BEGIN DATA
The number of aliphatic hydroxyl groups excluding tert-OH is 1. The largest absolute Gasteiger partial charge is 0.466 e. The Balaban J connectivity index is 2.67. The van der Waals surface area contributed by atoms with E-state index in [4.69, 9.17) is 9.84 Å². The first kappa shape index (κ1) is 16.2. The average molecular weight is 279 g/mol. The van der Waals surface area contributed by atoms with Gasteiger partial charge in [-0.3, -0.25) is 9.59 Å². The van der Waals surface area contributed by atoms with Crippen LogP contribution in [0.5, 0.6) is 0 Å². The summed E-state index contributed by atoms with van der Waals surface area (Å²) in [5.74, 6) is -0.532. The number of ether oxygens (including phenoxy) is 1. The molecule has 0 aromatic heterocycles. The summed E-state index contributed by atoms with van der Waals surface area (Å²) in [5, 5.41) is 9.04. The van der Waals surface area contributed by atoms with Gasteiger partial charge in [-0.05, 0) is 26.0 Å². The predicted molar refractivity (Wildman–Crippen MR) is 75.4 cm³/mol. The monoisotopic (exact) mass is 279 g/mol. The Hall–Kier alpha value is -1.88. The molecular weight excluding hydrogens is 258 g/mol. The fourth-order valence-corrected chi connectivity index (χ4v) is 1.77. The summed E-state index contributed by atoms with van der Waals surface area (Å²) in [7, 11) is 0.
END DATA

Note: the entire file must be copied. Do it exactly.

The number of aliphatic hydroxyl groups excluding tert-OH is 1. The largest absolute Gasteiger partial charge is 0.466 e. The Balaban J connectivity index is 2.67. The van der Waals surface area contributed by atoms with E-state index in [4.69, 9.17) is 9.84 Å². The first kappa shape index (κ1) is 16.2. The average molecular weight is 279 g/mol. The van der Waals surface area contributed by atoms with Gasteiger partial charge in [-0.3, -0.25) is 9.59 Å². The van der Waals surface area contributed by atoms with Crippen LogP contribution in [0.5, 0.6) is 0 Å². The summed E-state index contributed by atoms with van der Waals surface area (Å²) in [5.74, 6) is -0.532. The number of ether oxygens (including phenoxy) is 1. The molecule has 0 aromatic heterocycles. The summed E-state index contributed by atoms with van der Waals surface area (Å²) in [5, 5.41) is 9.04. The van der Waals surface area contributed by atoms with Gasteiger partial charge in [-0.05, 0) is 26.0 Å². The predicted molar refractivity (Wildman–Crippen MR) is 75.4 cm³/mol. The monoisotopic (exact) mass is 279 g/mol. The Hall–Kier alpha value is -1.88. The molecular weight excluding hydrogens is 258 g/mol. The fourth-order valence-corrected chi connectivity index (χ4v) is 1.77. The summed E-state index contributed by atoms with van der Waals surface area (Å²) in [7, 11) is 0.